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I was born and brought up in Calcutta, India. As a mechanical engineer I designed, built and commissioned water and wastewater treatment plants in many places around the world before migrating to Canada in 1997.
I lived and worked first in Toronto and then in Winnipeg. A week before I moved to Winnipeg, I was introduced to Nichiren Buddhism and began to apply its principles in my new workplace. I found that whenever problems popped up, by chanting for the happiness of all involved, I was able to quickly and easily bring about a resolution. I soon became accustomed to the local weather as well, which can reach -40ºC in winter.
In January 2006, I met an officer of the Government of Nunavut, one of Canada's northern territories. Listening to him talk about the various challenges for engineers in the frozen north reminded me about a childhood dream to live in the Arctic region. He spoke about Rankin Inlet, and I could see myself moving there. Soon after that I found a position advertised online, applied, and got the job.
Rankin Inlet, with a population of 3,000, is much colder than Winnipeg. Winter temperatures range between -40ºC and -60ºC, there are no trees, and the subsoil is permanently frozen. Any excavation work needs to be scheduled between the middle of August and first week of September, when the soil is partially thawed. The town water supply system needs to be in constant circulation; otherwise the water will freeze and break the pipeline. The water system temperature is continuously monitored, and hot water is injected from time to time to keep the temperature above 2ºC.
The wind in Rankin Inlet sometimes blows at more than 100 km per hour, and during winter there are often whiteouts, when visibility is severely reduced by snow and people are confined indoors. Most food has to be imported, with perishable products brought in daily by air from Winnipeg or Yellowknife. The local people fish and hunt caribou, cooking and preserving the meat in the traditional way. related article The Long Road Ahead by Atsuma Ueda "The older I become, the more my horizons expand" says Atsuma Ueda, now 91 years old and living in Hiroshima, Japan. Mr. Ueda describes how when his company was about to go bankrupt, embracing Nichiren Buddhism helped him to hold onto appreciation and transform his struggles into fuel for success.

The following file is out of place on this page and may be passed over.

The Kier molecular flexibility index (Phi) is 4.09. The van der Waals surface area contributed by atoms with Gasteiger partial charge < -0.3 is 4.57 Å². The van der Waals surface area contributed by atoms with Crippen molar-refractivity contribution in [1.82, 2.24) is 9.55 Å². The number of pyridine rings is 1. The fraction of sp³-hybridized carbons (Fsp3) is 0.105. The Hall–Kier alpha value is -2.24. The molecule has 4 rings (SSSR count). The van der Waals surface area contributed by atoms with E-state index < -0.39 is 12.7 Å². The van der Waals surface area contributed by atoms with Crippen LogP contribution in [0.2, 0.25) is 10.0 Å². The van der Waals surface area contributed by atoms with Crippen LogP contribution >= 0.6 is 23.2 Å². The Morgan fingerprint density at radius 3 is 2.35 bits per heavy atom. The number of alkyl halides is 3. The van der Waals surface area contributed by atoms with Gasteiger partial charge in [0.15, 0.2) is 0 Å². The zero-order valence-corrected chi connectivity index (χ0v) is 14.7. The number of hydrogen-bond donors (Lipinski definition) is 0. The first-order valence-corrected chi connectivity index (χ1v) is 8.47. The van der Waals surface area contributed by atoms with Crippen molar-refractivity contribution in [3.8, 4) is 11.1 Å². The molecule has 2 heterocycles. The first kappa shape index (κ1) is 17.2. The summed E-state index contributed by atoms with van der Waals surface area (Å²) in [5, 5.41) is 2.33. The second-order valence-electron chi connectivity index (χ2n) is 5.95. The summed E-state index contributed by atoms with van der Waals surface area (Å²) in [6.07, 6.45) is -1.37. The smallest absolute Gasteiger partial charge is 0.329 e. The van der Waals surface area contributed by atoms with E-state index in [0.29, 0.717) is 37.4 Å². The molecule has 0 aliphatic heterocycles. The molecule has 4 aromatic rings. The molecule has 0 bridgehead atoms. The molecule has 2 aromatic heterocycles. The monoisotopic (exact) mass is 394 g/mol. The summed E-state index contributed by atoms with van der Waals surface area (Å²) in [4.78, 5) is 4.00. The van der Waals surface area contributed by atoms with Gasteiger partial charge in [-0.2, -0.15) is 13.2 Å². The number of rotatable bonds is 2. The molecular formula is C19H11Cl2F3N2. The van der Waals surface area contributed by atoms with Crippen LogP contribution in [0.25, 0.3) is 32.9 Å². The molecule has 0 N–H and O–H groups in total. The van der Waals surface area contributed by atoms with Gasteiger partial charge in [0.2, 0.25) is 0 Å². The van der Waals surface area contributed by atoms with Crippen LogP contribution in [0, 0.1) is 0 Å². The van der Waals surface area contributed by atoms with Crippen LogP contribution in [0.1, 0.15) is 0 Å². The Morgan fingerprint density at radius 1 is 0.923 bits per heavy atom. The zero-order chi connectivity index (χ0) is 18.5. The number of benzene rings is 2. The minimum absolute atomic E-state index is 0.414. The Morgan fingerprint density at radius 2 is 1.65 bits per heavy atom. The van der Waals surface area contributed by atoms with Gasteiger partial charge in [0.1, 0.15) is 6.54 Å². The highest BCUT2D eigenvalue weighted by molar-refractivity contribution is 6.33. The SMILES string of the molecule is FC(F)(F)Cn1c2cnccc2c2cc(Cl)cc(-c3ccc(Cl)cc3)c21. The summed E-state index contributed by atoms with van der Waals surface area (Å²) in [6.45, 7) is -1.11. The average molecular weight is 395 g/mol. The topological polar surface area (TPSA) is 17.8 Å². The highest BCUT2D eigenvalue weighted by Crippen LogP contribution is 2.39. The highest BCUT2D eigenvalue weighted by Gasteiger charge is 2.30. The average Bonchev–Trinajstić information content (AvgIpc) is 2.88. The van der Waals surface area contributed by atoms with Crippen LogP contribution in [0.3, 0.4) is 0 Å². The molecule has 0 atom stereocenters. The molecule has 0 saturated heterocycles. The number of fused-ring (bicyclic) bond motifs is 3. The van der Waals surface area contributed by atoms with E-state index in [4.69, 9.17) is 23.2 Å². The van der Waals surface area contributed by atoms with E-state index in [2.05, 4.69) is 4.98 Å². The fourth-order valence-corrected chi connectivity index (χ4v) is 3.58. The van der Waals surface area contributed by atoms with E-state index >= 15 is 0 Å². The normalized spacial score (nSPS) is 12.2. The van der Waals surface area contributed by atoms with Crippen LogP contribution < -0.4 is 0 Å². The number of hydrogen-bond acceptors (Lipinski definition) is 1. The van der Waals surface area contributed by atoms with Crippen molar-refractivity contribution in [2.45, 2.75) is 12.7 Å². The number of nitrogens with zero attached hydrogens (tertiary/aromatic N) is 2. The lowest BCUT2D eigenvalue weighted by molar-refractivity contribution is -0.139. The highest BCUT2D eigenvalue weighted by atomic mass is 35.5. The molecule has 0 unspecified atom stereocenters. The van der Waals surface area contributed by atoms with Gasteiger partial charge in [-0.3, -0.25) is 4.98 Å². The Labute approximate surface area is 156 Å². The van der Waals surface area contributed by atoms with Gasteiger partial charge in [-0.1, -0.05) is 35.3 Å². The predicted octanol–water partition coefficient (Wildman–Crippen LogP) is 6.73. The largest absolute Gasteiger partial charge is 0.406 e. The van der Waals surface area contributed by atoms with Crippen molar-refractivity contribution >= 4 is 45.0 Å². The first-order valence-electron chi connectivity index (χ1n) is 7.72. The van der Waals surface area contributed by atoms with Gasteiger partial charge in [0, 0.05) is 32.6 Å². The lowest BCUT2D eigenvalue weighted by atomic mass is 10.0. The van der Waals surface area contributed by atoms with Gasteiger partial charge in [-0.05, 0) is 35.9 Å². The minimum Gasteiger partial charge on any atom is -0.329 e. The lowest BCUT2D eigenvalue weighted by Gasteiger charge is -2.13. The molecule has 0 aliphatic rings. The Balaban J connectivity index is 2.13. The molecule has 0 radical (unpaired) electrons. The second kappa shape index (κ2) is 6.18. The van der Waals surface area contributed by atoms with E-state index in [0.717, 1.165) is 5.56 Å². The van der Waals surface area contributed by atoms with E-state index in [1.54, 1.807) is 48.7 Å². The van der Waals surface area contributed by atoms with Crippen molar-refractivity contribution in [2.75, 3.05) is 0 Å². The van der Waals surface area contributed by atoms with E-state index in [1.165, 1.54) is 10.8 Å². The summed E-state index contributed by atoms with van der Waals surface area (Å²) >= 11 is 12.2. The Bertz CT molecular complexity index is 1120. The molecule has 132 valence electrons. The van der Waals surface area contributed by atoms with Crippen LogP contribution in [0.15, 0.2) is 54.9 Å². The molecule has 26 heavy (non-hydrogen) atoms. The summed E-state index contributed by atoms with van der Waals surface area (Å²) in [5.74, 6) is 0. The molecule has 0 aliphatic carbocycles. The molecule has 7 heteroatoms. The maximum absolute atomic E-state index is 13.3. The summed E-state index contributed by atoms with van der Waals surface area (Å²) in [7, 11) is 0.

I once had to coordinate the repair of a break in the water main, caused by frost heaving (soil movement). The temperature was -60ºC, with windchill at -90ºC, and there was no daylight. It was very challenging.
After a year in Rankin Inlet I had accumulated a lot of experience of working and surviving in extreme weather conditions, and I began to think about moving on. I chanted about my dream of living within the Arctic Circle and also began to look for a job in my profession there. Within a month, I read an advertisement for a position offered by the Government of Northwest Territories. I applied for the post, was offered the job, and moved to Inuvik in September 2007.
Inuvik is a beautiful small town with a population of 3,500. The local people are always friendly. Here the sun disappears for months at a time, but in the summer there is constant daylight. The air is fresh and pollution-free, and I enjoy skiing in the winter as well as hiking in the summer. The temperature is similar to Rankin Inlet, but there are trees.
As a regional project officer, I look after engineering projects related to the water supply and wastewater treatment systems, schools, colleges, health centers and government-owned facilities in the region. The management for these public works is challenging and different from similar projects down south. Resources and skilled personnel are scarce. I use my Buddhist practice to develop good relations and cooperation between all people directly or indirectly associated with the facilities. I always chant for the success of each project and for the happiness of all the people who are involved. I treat each obstacle as an opportunity to develop myself.
[Courtesy, April 2009 SGI Quarterly]
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